A mulch is something, organic or inorganic, that is spread on the soil to prevent erosion, retain moisture, prevent weeds from sprouting and keep the roots of plants cool. A good mulch will increase the plants' production, decrease the incidence of pest and disease infestations, decrease time spent watering and weeding, and just makes a gardener's life easier. Mulches need not be expensive to be effective. Spreading free grass clippings around your plants is just as effective as spreading bagged wood chips or shredded bark, which can cost hundreds of dollars.
Plastic mulches are expensive but they are effective. Black and red plastic warm up the soil faster in spring than other mulches and keep tomato plant roots cooler in hot weather. Tomatoes grown with plastic mulches produce fruit earlier and produce more fruit throughout the season than with other mulches.
Spread the plastic three to five weeks before you plan to plant your tomatoes. Make slits in the plastic for your planting holes.
Some downsides to plastic mulches: weeds often grow up through the planting holes crowding the tomato plants; plastic mulch has to be replaced every year; black and red plastic mulches are very expensive.
Compost is an organic mulch that will add nutrients and microbes to soil as it decomposes. Tomato plants are generally bigger, healthier and have bigger fruit when mulched with compost.
Mulch tomato plants with 3 to 4 inches of compost. The compost will likely need refreshing (add more) in mid to late summer. When your tomato plants are through producing at the end of the year, simply work the compost mulch into the soil. Some drawbacks to compost as a mulch: it needs refreshing once or twice during the growing season. It is not as effective a barrier to weeds as some other mulches.
Well rotted manure is kind of like compost when used as a mulch. It adds nutrients, mainly nitrogen, to the soil as it decomposes and makes for healthier, happier tomato plants.
Use 3 to 4 inches of manure to mulch around your tomato plants. Always use well rotted manure as a mulch. Manure that is not rotted may "burn" the plants and is not effective as a mulch. Manure, particularly horse manure, may contain weed seeds so it is not as effective at weed control as some other mulches. Well rotted manure is high in nitrogen and low in phosphorus and potassium, which can lead to imbalances in the nutrients in your soil.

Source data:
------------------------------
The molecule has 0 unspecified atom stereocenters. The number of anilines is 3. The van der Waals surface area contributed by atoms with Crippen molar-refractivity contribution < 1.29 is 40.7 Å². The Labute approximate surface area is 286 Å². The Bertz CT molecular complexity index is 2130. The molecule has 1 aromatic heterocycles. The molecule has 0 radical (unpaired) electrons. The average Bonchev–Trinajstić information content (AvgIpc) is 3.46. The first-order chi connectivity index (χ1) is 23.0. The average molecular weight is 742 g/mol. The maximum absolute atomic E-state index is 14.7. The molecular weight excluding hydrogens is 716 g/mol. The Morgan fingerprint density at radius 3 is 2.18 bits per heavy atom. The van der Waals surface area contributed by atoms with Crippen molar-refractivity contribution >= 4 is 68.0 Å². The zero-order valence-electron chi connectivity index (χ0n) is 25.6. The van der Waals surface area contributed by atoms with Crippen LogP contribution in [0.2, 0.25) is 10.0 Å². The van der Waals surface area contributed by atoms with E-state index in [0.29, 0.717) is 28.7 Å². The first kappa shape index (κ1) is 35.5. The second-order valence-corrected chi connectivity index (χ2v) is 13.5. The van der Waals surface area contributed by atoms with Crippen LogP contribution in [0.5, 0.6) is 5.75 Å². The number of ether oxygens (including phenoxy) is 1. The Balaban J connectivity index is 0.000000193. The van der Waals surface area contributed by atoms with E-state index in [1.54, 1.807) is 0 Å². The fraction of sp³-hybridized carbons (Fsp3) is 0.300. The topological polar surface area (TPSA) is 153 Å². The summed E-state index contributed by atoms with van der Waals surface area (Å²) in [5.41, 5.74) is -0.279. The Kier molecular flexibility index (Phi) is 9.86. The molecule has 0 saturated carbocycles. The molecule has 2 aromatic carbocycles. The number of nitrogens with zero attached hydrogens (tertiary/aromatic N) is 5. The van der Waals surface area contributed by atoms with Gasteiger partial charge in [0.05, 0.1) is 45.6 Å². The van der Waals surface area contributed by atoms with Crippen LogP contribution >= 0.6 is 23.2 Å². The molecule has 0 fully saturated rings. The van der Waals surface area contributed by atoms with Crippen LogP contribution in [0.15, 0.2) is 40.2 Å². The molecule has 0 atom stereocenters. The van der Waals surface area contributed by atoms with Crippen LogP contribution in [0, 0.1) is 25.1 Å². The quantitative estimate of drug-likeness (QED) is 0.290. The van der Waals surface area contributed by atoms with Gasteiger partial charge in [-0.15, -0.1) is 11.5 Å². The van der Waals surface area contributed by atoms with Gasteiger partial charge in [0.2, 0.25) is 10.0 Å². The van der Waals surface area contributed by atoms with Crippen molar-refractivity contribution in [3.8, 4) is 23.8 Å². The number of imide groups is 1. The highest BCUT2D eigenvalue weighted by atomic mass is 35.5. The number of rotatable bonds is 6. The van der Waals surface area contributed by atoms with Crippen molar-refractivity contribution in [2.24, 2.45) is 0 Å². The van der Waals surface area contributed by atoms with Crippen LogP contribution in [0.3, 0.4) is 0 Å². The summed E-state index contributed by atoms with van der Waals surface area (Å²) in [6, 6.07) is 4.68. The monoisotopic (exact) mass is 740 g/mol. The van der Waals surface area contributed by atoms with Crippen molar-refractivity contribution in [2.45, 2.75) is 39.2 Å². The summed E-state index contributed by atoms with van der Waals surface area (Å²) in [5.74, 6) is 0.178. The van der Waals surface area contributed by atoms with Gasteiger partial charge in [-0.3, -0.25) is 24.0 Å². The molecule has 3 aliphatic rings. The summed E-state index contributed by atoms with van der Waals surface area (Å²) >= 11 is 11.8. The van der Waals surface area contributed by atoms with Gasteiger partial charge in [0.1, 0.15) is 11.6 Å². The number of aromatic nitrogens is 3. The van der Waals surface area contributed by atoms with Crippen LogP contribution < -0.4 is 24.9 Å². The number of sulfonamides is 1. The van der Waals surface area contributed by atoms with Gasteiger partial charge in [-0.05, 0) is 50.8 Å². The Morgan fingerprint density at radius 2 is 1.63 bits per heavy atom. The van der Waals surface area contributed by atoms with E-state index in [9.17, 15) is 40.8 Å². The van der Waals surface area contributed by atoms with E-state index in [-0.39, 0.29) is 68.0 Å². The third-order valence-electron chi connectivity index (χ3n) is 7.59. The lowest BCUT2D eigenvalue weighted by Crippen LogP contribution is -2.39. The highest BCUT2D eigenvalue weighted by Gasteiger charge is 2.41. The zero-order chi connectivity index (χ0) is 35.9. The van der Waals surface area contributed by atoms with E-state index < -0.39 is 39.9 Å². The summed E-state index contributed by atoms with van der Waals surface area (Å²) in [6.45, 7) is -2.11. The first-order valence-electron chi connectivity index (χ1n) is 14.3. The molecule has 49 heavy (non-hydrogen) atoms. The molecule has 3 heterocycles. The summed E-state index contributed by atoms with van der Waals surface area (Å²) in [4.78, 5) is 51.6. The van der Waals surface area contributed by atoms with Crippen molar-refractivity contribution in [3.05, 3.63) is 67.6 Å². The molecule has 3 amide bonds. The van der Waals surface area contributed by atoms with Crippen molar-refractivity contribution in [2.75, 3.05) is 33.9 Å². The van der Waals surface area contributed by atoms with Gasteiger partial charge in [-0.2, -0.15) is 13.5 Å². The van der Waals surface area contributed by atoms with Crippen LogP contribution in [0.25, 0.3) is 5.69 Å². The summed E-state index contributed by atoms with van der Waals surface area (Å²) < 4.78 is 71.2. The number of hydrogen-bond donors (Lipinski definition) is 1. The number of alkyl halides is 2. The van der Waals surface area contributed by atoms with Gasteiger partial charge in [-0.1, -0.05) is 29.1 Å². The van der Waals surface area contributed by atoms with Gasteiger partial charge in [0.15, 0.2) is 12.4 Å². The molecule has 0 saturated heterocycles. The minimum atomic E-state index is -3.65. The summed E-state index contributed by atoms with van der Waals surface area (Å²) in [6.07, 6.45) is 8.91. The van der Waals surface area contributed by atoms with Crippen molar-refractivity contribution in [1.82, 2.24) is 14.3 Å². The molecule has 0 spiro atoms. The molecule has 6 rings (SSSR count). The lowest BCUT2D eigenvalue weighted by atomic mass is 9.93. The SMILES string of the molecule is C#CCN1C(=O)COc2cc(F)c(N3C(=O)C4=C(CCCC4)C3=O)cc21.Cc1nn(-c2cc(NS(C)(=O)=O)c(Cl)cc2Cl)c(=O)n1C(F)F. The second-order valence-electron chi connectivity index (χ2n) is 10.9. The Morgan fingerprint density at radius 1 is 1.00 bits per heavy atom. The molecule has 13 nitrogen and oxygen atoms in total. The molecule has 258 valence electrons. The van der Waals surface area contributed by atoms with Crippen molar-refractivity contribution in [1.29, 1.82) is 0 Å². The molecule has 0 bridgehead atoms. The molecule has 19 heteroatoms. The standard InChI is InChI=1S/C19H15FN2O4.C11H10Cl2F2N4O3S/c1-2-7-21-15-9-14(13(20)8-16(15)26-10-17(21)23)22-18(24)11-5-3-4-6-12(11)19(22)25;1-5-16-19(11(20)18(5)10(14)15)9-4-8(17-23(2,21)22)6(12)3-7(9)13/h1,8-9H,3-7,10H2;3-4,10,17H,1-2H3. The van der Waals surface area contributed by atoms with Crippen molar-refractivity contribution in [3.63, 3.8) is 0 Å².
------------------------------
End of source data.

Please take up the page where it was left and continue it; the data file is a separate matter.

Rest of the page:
Straw is an inexpensive and popular mulch. It's easy to use and work with, does not need refreshing during the growing season, keeps the soil moist and keeps tomatoes growing low on the plant from touching the soil.
Straw is not hay. Do not use hay as a mulch as hay contains seeds that will germinate in your garden. At the end of the growing season remove straw mulch and use it to winterize tender perennials or simply add it to your compost pile. A downside to using straw: it does not add nutrients to the soil; weeds will sometimes germinate on top of the straw; small rodents like to burrow through the straw, which could lead to loss of some of your tomato crop.
Shredded Bark and Wood Chips
Shredded bark and wood chips are the most expensive mulch. Unless of course you have a tree fall in your yard and chip the wood yourself. Shredded bark or wood chips will last for a growing season, but like straw you will have to remove them from the soil at the end of the growing season.
Depending on the type of wood you use it may contain bacteria or insect pests that could munch on your tomato plants. It is not as effective for erosion control as other mulches.
Grass Clippings And Leaves
Grass clippings and leaves are the cheapest mulches available to gardeners. Grass clippings and leaves have the same benefits and drawbacks as straw. With some exceptions: at the end of the growing season you can till or work them into the soil; grass clippings and leaves will take nitrogen and microbes from the soil as they decompose leaving less nitrogen for your tomato plants; they need refreshing frequently during the growing season.